(This post represents my pre-mission thinking about when and how the words of general authorities can be viewed as scripture. My views have changed considerably in this regard so that I am much more ready to consider the words of general authorities to be binding especially if spoken over a general conference pulpit. I think this post still represents a very interesting look into how legal philosophy can be analogized into the realm of spirituality)
(For an official look into the question of what constitutes doctrine you can check out a talk entitled The Doctrine of Christ by Elder Christofferson
Who are the judicial activists and the originalists in the church today?
In my ward this past Sunday during Elder’s Quorum we got into a pretty interesting discussion on what constitutes doctrine. We discussed whether or not talks given in General Conference can be considered ‘ scripture’ and ‘doctrine.’ Many people suggested that every talk in the Ensign is inspired and that any word a leader issues in an official context is revelation. I of course took the more cautious stance that only things canonized by the church or released by the presidency on the whole can truly be considered ‘scripture’ but that conference talks, ensign articles etc should be considered inspired guidance and that we should follow that guidance unless it conflicts with our conscience and our interpretation of what is absolutely and fully doctrine. Even then, we must be cautious in our opposition so as not to deny the authority or office of those speaking and we accept the consequences that should follow if we are wrong and do not follow inspired council;
Since I am planning on studying constitutional law, I quickly turned my conceptualization into a metaphor. Scripture for me serves as a constitution of sorts while talks given in conference/published in the Ensign (Not declared or presented as revelations) represent lower level laws and the private writings of General Authorities are quite similar to Dicta in legal opinion or resolutions which express the sentiment of congress—which have no legal power. We have an open cannon and this means that just as the constitution can be amended so to can our cannon be added to. Yet, the process for adding to the cannon like adding to the constitution is more laborious than passing a normal law. Typically, constitutional amendments require either a super majority in both houses of congress or a super majority of the states consent. Likewise, a revelation added to the cannon requires the consent of the general authorities and the consent of the body of the church at large. Of course, there are things that do not fit easily fit into this categorization. Something like the Proclamation on the Family which is signed by all the First Presidency and the Twelve would fit in higher in authority than regular laws and lower than a constitutional amendment: There isn’t a great legal equivalent. However, for me this is a pretty good real world illustration of how I construe authority. I should also add that in terms of scrutiny, a typical question of judicial review, I would give the words of the prophets the most lenient form of scrutiny possible. I would look to recover the most consistent and spiritually uplifting message from anything that I thought violated the established cannon.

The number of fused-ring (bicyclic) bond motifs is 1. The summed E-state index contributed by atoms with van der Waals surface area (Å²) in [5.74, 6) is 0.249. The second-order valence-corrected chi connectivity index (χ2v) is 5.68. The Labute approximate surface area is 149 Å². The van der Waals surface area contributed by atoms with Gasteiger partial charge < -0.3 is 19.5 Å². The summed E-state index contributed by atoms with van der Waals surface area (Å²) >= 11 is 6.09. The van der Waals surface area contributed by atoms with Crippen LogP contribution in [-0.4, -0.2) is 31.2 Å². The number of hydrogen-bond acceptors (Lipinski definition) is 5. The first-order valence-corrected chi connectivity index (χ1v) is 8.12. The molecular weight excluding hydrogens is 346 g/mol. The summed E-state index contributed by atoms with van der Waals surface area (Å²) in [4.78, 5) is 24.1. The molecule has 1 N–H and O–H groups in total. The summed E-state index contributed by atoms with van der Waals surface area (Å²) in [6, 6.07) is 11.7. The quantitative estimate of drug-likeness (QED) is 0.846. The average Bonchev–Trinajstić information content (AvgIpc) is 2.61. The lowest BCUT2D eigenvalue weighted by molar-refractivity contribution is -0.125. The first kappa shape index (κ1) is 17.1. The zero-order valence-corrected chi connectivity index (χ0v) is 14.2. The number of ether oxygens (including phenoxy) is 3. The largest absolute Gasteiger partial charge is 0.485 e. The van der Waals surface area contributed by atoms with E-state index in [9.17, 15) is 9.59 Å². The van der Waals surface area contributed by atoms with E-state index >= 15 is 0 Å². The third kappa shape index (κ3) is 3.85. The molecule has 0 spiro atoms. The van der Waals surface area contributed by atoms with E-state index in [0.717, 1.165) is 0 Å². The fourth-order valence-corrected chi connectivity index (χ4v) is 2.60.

What was interesting for me when thinking about this way of viewing doctrine is that legal attitudes in this regard would probably be exactly opposite of the tendency of members towards broader legal argumentation on a politically legal vs conservative axis. Thus, liberal Mormon are more likely to be strict constructionalists in that the actions or wording of one seventy or GA is unlikely to override our understanding from scripture. In contrast, conservative Mormons are more likely to take the words of Modern day authorities as binding and overpowering past precedent. Conservative Mormons are quick to view as binding new fad theories such as banning R Rated movies or not drinking soda. They are also more likely to let the precedent set by a single GA become normative in their mind. In regard to women’s issues, Liberal Mormons tend back to the actions of Joseph Smith in establishing the Relief Society while conservatives will quote from a General Conference talk by Mckonkie.
Of course, this is not always the case. Liberal Mormons were very quick to take the words of David O. McKay or anyone else that spoke out against the Priesthood ban as a reason to overturn the policy without the need for revelation. However, I see in their effort to lower the status of the Negro Doctrine from Revelation to Policy intent to follow the type of jurisprudence suggested above.
The same is true for scripture reading where liberal members are more likely to be orginalists in the sense that we would want to place scripture in the context of those that uttered it and not draw unwarranted conclusions to things such as the internet or coca-cola. In contrast more conservative members might be more likely to aggressively liken scriptures to themselves and thus come up with all sorts of rules and principles for things far beyond the scope of the revelator.
I’m not sure how much further one could take this analysis but I did find it striking and interesting to my law school bound self.